Make sure your online customer experience is up to scratch
We covered this in detail in our recent piece on localization in China marketing but, as a quick recap, it’s important to note that your Western website hosted on a server outside of China is probably too slow or does not load here. Also, if it doesn’t feature a Chinese language option or images that a Chinese audience won’t relate to, then you are missing an opportunity to build brand fans. Many of the clients we work with opt to develop a stand-alone Chinese version of their website designed within their brand guidelines, hosted in China so that they can optimize the visitor experience for their Chinese customers.
You need to nurture for anything to grow
Channels don’t grow by themselves. Opening a WeChat channel, for example, will not suddenly bring you a flood of fans. You have to understand how the channel works and use creative approaches to build fans (or spend money - a lot of it). Influencer/KOL marketing can help here (again, we covered this in The CMO’s Guide to China KOL Marketing and yes, I am doing all of this on purpose! It’s not a coincidence you know!).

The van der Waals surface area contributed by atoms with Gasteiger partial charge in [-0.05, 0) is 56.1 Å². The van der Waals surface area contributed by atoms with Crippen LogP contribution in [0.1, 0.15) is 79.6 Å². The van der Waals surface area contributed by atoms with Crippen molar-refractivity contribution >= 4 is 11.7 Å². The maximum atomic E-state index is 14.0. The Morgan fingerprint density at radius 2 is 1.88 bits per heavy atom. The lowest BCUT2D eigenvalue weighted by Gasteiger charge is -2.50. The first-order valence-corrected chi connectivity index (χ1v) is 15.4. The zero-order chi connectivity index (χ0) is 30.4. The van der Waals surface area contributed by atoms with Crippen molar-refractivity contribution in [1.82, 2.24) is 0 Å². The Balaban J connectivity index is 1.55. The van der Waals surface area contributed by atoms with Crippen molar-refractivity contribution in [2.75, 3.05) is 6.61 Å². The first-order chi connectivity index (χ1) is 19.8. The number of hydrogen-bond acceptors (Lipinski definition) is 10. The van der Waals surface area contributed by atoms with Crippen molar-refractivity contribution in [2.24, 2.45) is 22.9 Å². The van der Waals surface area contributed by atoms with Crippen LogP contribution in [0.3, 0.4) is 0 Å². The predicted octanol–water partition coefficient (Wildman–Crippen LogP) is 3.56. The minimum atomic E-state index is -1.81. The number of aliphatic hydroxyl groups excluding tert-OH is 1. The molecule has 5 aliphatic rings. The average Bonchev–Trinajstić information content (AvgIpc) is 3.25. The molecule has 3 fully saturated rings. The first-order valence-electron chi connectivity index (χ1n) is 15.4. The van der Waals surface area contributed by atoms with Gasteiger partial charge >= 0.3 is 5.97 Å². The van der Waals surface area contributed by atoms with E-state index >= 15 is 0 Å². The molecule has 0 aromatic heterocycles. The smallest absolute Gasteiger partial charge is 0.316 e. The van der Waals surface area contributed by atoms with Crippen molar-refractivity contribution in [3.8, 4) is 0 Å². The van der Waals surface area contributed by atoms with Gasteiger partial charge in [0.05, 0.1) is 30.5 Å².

Being active in social groups such as WeChat group chats and making sure your team is actively sharing content via their own social media will also help to grow fans and engagement.
As ever with all things China marketing, it’s hard to cover all the nuances and subtleties that impact on strategy decisions here. Digital marketing is a big area to cover and you are probably asking what about search engine marketing (SEM)? Well, you would be right to ask that question and we’ve got you covered. You can read the partner piece to this blog, The CMO’s Guide to China SEM, right here.